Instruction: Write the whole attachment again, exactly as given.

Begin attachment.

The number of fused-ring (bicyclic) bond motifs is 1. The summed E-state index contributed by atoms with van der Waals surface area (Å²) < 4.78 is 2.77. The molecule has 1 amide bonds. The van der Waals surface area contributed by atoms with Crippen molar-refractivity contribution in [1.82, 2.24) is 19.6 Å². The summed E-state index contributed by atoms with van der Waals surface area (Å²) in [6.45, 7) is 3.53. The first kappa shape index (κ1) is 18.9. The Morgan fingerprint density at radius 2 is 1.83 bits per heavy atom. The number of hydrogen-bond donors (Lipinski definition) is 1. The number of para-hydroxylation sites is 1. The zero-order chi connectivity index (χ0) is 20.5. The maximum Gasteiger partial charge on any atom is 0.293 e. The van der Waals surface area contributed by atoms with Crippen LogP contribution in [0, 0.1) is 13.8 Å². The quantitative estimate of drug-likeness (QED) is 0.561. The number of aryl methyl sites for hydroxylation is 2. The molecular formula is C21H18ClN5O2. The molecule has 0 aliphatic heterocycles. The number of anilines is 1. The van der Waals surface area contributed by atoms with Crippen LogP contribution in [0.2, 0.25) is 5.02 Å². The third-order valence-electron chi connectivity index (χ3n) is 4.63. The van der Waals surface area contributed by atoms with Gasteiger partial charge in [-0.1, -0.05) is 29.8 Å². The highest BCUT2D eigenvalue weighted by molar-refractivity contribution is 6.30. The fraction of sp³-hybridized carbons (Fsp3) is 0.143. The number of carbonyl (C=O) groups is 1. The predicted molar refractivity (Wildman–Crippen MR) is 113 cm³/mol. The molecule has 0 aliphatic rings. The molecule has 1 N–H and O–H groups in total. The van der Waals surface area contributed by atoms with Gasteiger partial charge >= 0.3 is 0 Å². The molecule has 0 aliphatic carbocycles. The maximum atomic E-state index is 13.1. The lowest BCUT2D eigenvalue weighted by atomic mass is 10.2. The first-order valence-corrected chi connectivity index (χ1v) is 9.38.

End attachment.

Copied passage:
The number of fused-ring (bicyclic) bond motifs is 1. The summed E-state index contributed by atoms with van der Waals surface area (Å²) < 4.78 is 2.77. The molecule has 1 amide bonds. The van der Waals surface area contributed by atoms with Crippen molar-refractivity contribution in [1.82, 2.24) is 19.6 Å². The summed E-state index contributed by atoms with van der Waals surface area (Å²) in [6.45, 7) is 3.53. The first kappa shape index (κ1) is 18.9. The Morgan fingerprint density at radius 2 is 1.83 bits per heavy atom. The number of hydrogen-bond donors (Lipinski definition) is 1. The number of para-hydroxylation sites is 1. The zero-order chi connectivity index (χ0) is 20.5. The maximum Gasteiger partial charge on any atom is 0.293 e. The van der Waals surface area contributed by atoms with Crippen LogP contribution in [0, 0.1) is 13.8 Å². The quantitative estimate of drug-likeness (QED) is 0.561. The number of aryl methyl sites for hydroxylation is 2. The molecular formula is C21H18ClN5O2. The molecule has 0 aliphatic heterocycles. The number of anilines is 1. The van der Waals surface area contributed by atoms with Crippen LogP contribution in [0.2, 0.25) is 5.02 Å². The third-order valence-electron chi connectivity index (χ3n) is 4.63. The van der Waals surface area contributed by atoms with Gasteiger partial charge in [-0.1, -0.05) is 29.8 Å². The highest BCUT2D eigenvalue weighted by molar-refractivity contribution is 6.30. The fraction of sp³-hybridized carbons (Fsp3) is 0.143. The number of carbonyl (C=O) groups is 1. The predicted molar refractivity (Wildman–Crippen MR) is 113 cm³/mol. The molecule has 0 aliphatic rings. The molecule has 1 N–H and O–H groups in total. The van der Waals surface area contributed by atoms with Gasteiger partial charge >= 0.3 is 0 Å². The molecule has 0 aliphatic carbocycles. The maximum atomic E-state index is 13.1. The lowest BCUT2D eigenvalue weighted by atomic mass is 10.2. The first-order valence-corrected chi connectivity index (χ1v) is 9.38.